Treatment with dinutuximab inhibits the mTOR signaling/MAPK pathway. (A) MDA-MB-231 cells were treated with different concentrations of dinutuximab or rituximab (0, 500, 1000, or 5000 ng/mL) for 24 hours. Cell lysates were prepared and analyzed using western blotting for the expression of the total and phosphorylated forms of mTOR (pmTOR), ERK (pERK), and 4E-BP1 (p4E-BP1). (B) SUM159 cell lysates were analyzed for the expression of major mTOR pathway proteins as described above. The results were normalized to GAPDH expression. The quantified expression levels for each protein are indicated above the individual western blot bands.

Dinutuximab in combination with activated NK cells targets GD2+ cells via ADCC

Treatment with dinutuximab in combination with NK cells has produced promising outcomes in preclinical studies of neuroblastoma.30 To determine whether NK cells enhance the efficacy of dinutuximab against GD2+ breast cancer cells, we treated SUM159 cells with dinutuximab or rituximab (20 μg/mL) alone or in combination with IL-21-activated human peripheral blood-derived NK cells (online supplemental figure 7) at a different target:NK-cell ratios. We then determined the percentage of GD2+ SUM159 cells using flow cytometry. We observed a 70% reduction in the percentage of GD2+ cells (p<0.001) after treatment with dinutuximab in combination with increasing NK cell concentration. The mean (±SE of the mean) percentage of GD2+ cells was 20.1% (±0.3%) in the untreated group and 5.8% (±0.2%) in the group treated with the combination of dinutuximab and NK cells at an target:effector ratio of 2:1 (p<0.001) (figure 5A). No significant effect was observed in the dinutuximab-only or rituximab and NK cell-only groups. These data demonstrated that in combination with NK cells, dinutuximab targets GD2+ BCSCs via ADCC.

Figure 5

Dinutuximab in combination with NK cells targets GD2+ cells and induces NK cell-mediated apoptosis via ADCC. (A) Flow cytometry data showing percentages of GD2+ cells. SUM159 cells were treated with dinutuximab or rituximab alone or in combination with activated human peripheral blood–derived NK cells at different target:effector (NK cell) ratios (8:1, 4:1, and 2:1). Cells were stained with an APC-conjugated anti-GD2 antibody (clone 14.G2a). (B) SUM159 and MDA-MB-231 cells were treated with dinutuximab or rituximab with or without NK cells. Cells were simultaneously treated with annexin V-red reagent. Graphs show the number of apoptotic cells. (C) Images of MDA-MB-231 cells obtained 12 hours after annexin V-red staining in cells treated with PBS, dinutuximab only, NK cells only, or the combination of dinutuximab and NK cells. Red-stained areas indicate apoptotic cells. NK, natural killer.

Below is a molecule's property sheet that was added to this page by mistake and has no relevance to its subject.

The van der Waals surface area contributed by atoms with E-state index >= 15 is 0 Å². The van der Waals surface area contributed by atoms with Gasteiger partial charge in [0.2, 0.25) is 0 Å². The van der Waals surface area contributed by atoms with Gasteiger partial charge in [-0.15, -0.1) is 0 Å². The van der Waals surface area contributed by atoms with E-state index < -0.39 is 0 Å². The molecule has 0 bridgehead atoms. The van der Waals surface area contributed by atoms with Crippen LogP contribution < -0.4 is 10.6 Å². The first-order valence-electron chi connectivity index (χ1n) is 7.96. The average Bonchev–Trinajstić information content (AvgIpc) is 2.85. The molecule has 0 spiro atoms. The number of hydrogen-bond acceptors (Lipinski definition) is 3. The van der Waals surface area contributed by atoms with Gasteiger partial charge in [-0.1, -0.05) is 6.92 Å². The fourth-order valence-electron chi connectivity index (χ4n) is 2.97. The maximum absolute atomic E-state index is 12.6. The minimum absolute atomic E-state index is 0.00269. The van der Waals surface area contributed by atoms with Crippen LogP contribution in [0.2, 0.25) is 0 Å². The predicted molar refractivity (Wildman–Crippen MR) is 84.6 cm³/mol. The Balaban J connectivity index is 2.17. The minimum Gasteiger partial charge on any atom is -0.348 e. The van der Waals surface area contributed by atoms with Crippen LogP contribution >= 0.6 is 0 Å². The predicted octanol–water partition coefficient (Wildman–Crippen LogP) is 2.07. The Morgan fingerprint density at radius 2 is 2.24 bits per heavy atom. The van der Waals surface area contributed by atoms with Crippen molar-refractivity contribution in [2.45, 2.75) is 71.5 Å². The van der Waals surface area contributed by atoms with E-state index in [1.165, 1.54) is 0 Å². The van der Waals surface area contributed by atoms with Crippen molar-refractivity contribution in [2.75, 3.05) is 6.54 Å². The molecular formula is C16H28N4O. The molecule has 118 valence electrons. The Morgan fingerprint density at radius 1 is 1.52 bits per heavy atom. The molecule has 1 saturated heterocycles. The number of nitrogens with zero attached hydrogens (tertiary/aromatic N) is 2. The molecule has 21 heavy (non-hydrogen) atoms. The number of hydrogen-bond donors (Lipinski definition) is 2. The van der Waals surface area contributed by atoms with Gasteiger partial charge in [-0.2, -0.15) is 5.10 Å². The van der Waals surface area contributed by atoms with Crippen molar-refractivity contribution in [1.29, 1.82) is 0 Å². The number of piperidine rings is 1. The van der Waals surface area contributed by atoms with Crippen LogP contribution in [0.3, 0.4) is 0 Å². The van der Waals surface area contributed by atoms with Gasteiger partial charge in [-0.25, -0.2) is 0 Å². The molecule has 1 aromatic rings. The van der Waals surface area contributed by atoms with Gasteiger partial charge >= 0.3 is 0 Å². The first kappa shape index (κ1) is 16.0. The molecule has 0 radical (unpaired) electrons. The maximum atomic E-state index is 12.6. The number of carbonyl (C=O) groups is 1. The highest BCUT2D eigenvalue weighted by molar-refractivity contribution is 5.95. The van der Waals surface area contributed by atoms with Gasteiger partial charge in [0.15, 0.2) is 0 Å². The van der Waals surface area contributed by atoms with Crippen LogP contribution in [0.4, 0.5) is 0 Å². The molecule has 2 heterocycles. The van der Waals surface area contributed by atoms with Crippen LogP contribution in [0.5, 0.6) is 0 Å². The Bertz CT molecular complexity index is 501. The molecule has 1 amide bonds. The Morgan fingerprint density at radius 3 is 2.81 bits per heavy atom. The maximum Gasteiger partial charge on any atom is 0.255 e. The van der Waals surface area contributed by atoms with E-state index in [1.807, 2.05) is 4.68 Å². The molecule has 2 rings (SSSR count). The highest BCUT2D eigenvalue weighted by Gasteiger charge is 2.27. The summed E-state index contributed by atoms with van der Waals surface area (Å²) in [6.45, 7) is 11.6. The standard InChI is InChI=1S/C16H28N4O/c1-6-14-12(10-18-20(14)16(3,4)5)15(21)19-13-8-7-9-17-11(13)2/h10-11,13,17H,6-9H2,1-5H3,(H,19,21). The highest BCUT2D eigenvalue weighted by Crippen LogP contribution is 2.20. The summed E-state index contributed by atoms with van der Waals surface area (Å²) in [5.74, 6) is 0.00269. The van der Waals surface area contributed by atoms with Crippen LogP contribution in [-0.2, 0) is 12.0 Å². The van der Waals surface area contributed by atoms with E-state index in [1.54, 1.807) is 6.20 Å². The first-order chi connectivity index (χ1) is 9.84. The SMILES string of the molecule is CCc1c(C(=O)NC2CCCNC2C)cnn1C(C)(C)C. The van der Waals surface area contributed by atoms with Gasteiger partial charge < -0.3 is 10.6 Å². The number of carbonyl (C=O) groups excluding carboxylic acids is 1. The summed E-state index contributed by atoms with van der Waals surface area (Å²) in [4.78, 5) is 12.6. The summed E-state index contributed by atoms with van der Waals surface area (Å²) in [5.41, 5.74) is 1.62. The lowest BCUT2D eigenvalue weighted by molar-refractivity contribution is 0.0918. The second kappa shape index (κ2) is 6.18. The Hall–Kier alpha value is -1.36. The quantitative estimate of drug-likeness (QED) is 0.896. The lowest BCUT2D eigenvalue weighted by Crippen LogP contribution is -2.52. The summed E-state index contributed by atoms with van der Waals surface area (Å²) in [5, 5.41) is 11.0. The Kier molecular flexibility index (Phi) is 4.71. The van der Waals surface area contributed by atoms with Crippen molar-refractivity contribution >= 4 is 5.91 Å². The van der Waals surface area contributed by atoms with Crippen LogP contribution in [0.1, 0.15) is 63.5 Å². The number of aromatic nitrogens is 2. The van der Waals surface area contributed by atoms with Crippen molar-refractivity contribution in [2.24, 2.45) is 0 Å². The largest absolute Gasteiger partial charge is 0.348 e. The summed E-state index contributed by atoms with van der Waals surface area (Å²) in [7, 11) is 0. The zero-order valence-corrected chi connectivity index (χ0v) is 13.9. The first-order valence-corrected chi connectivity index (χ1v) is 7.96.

Because apoptosis is one mechanism by which NK cells kill target cells via ADCC, we hypothesized that combined treatment with dinutuximab and NK cells induces apoptosis in breast cancer cells. To measure NK cell-mediated apoptosis, we examined annexin V binding to target cells. We cultured SUM159 and MDA-MB-231 cells with or without NK cells and with dinutuximab at a 1:2 ratio of NK to tumor cells for these apoptosis assays. Dinutuximab treatment alone had no effect on annexin V binding, whereas combination treatment with activated NK cells elicited a significant increase in annexin V binding within a few hours (figure 5B). Microscopy further demonstrated the significant increase in annexin V binding to MDA-MB-231 cells after combined treatment with dinutuximab and NK cells (figure 5C, red areas). These data demonstrated that dinutuximab targets GD2+ BCSCs by enhancing NK cell-mediated apoptosis.

Dinutuximab inhibits breast xenograft tumor growth in vivo

To investigate the effects of dinutuximab on in vivo tumor growth, we implanted MDA-MB-231 cells expressing GFP and firefly luciferase (3×106 cells/mouse) into the mammary fat pads of nude mice that can generate their own NK cells (Foxn1nu; n=10) (figure 6A).31 When tumors were established, mice were intravenously injected with either dinutuximab or rituximab through the tail vein at a dose of 1.4 mg/kg two times a week for 7 weeks (figure 6A). Tumor growth was determined weekly. We observed complete suppression of tumor growth in the dinutuximab-treated mice but not in the rituximab-treated control mice (figure 6B). Furthermore, bioluminescence imaging showed consistently high luminescence intensity in control mice given rituximab but over 90% lower luminescence intensity in mice given dinutuximab (p<0.001) (figure 6C,D). These data suggest that treatment with dinutuximab in the presence of endogenous NK cells significantly reduced TNBC growth and progression.

Figure 6